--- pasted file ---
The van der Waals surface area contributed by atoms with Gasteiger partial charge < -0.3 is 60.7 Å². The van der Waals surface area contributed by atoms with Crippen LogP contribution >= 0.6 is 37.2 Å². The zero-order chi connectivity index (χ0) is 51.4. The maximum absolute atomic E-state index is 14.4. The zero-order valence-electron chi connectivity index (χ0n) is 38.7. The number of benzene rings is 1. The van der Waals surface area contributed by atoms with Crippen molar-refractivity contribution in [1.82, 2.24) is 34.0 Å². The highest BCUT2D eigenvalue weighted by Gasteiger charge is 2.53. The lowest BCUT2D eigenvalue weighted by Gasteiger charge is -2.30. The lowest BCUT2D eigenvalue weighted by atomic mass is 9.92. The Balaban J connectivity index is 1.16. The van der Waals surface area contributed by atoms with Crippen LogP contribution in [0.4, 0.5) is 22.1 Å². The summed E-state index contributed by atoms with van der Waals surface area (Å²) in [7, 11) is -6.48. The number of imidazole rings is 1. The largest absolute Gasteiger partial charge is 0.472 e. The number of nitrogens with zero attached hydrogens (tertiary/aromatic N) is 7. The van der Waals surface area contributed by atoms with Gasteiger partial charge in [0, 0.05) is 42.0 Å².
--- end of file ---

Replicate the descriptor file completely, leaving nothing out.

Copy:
The van der Waals surface area contributed by atoms with Gasteiger partial charge < -0.3 is 60.7 Å². The van der Waals surface area contributed by atoms with Crippen LogP contribution >= 0.6 is 37.2 Å². The zero-order chi connectivity index (χ0) is 51.4. The maximum absolute atomic E-state index is 14.4. The zero-order valence-electron chi connectivity index (χ0n) is 38.7. The number of benzene rings is 1. The van der Waals surface area contributed by atoms with Crippen molar-refractivity contribution in [1.82, 2.24) is 34.0 Å². The highest BCUT2D eigenvalue weighted by Gasteiger charge is 2.53. The lowest BCUT2D eigenvalue weighted by Gasteiger charge is -2.30. The lowest BCUT2D eigenvalue weighted by atomic mass is 9.92. The Balaban J connectivity index is 1.16. The van der Waals surface area contributed by atoms with Crippen LogP contribution in [0.4, 0.5) is 22.1 Å². The summed E-state index contributed by atoms with van der Waals surface area (Å²) in [7, 11) is -6.48. The number of imidazole rings is 1. The largest absolute Gasteiger partial charge is 0.472 e. The number of nitrogens with zero attached hydrogens (tertiary/aromatic N) is 7. The van der Waals surface area contributed by atoms with Gasteiger partial charge in [0, 0.05) is 42.0 Å².